Eastern Connecticut State University’s University Hour series brought a number of interesting speakers to campus in October.
On Oct. 5, the Student Government Association hosted a mock debate with four current Eastern students representing the four presidential candidates; the event was moderated by SGA President Harrison Brooks. President for the College Democrats of Connecticut Allison Kazluskas represented Hillary Clinton. SGA Secretary James Dignoti represented Donald Trump. SGA Student Issues Committee Chair Francesco Ricigliano represented Gary Johnson, and political science honor student Josh Newhall represented Jill Stein.
“While we all hold different ideological and partisan views, we did not want the debate to become a shouting match like presidential debates often are. We aimed to present each candidate’s platforms in a way that could educate our audience and help them to better understand the candidates,” said Newhall.
“Practice and personal experience kept me comfortable up there. I do not have any immediate future plans to debate, but I would like to run for office in the future so I may be debating at some point,” said Kazluskas.
On Oct. 12, speaker Ian Haney Lopez, a constitutional law scholar and law professor at University of California-Berkeley, shared his research on the connection between racial division and growing wealth inequality in the United States during his lecture “Dog Whistle Politics: Race and Economic Jeopardy for All.”
“The Dog whistle is a metaphor for speech that operates on two levels. Silent on one level, but triggering strong reaction on the other,” said Lopez. “So if you think about terms like illegal alien, inner city, silent majority or middle class, all of these are silent on one level about race. None of them directly mention race and yet all of them trigger strong racial reactions.”
On Oct. 19, former Eastern men’s soccer player Jon DeCasanova shared his story about his battle with aplastic anemia, which he had less than a one percent chance of beating. Following the showing of “The Story of Jon DeCasanova: A True Warrior”—the short documentary about his battle—DeCasanova answered questions.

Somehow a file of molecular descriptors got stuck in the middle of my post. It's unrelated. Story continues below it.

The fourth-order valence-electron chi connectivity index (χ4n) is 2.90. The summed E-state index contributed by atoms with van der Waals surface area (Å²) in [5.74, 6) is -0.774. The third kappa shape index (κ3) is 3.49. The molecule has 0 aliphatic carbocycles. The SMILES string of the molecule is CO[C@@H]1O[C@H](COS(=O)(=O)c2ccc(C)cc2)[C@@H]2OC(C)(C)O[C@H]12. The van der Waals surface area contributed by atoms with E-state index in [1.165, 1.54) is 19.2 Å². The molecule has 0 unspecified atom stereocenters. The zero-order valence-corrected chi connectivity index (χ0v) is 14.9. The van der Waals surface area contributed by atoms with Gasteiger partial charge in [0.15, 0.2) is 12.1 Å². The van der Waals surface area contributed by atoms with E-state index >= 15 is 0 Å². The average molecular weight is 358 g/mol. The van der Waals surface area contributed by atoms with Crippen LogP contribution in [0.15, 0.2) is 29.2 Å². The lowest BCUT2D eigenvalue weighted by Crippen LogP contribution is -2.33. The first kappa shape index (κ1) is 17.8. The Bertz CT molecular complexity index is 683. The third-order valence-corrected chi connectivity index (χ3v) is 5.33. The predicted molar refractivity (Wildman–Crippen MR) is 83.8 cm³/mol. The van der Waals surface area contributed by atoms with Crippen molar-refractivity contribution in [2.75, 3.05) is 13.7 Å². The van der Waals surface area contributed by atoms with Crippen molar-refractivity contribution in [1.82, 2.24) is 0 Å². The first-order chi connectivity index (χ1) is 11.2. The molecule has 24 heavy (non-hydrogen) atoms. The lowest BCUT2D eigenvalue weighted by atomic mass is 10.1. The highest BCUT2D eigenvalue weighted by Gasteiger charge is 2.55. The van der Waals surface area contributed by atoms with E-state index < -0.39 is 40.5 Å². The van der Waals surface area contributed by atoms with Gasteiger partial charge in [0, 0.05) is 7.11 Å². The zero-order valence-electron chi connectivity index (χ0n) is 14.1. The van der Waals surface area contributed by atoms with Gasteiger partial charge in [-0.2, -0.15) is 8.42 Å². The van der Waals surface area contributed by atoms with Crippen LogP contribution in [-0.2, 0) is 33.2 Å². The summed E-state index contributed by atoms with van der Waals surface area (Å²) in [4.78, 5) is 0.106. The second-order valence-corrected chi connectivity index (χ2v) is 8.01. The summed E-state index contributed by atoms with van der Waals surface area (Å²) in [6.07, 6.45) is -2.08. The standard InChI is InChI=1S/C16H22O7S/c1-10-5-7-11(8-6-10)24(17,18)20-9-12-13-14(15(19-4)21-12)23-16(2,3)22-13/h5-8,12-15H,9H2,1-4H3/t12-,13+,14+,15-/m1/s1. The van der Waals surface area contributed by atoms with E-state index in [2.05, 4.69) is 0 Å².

“Mentality was the biggest challenge of this. There was one thing I was known for during my sickness and that was optimism. I was just the happiest kid in the world for some reason although I was in the hospital. The weird thing is that I wasn’t that way all the time. I was just wired to be optimistic. Do I think that I am wired to in some way always be optimistic, yes, but it’s something I’ve worked on for a long time,” said DeCasanova.
“I had so many things going for me. I was a dean’s list student, I was the captain of the soccer team, I had great friends and great family, nothing was bad in my life. I honestly can’t think of something I wish I could change. For this to happen, especially at the age of 20, it was just absolutely insane and ridiculous not only for me but for my friends and family to deal with,” said DeCasanova.
DeCasanova has been cancer—free for more than two years. He has been spending time as a motivational speaker at high schools and colleges in New England to try and inspire students and help them with the struggles of everyday life.